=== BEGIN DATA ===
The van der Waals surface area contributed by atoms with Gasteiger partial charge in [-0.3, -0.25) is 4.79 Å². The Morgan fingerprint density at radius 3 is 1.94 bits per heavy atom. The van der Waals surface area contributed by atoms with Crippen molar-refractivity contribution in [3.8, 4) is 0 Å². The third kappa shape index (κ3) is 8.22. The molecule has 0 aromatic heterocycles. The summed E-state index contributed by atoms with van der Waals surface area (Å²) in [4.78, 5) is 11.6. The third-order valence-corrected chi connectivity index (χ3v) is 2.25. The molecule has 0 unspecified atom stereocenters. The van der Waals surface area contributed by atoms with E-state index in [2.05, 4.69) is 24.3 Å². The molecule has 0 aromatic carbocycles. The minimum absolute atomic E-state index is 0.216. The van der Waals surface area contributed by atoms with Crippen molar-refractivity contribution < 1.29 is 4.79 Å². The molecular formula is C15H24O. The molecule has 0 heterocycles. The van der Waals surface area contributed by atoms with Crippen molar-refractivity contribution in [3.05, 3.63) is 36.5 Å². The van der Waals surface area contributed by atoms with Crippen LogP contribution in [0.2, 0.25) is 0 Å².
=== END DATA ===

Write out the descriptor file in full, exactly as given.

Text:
The van der Waals surface area contributed by atoms with Gasteiger partial charge in [-0.3, -0.25) is 4.79 Å². The Morgan fingerprint density at radius 3 is 1.94 bits per heavy atom. The van der Waals surface area contributed by atoms with Crippen molar-refractivity contribution in [3.8, 4) is 0 Å². The third kappa shape index (κ3) is 8.22. The molecule has 0 aromatic heterocycles. The summed E-state index contributed by atoms with van der Waals surface area (Å²) in [4.78, 5) is 11.6. The third-order valence-corrected chi connectivity index (χ3v) is 2.25. The molecule has 0 unspecified atom stereocenters. The van der Waals surface area contributed by atoms with E-state index in [2.05, 4.69) is 24.3 Å². The molecule has 0 aromatic carbocycles. The minimum absolute atomic E-state index is 0.216. The van der Waals surface area contributed by atoms with Crippen molar-refractivity contribution < 1.29 is 4.79 Å². The molecular formula is C15H24O. The molecule has 0 heterocycles. The van der Waals surface area contributed by atoms with Crippen molar-refractivity contribution in [3.05, 3.63) is 36.5 Å². The van der Waals surface area contributed by atoms with Crippen LogP contribution in [0.2, 0.25) is 0 Å².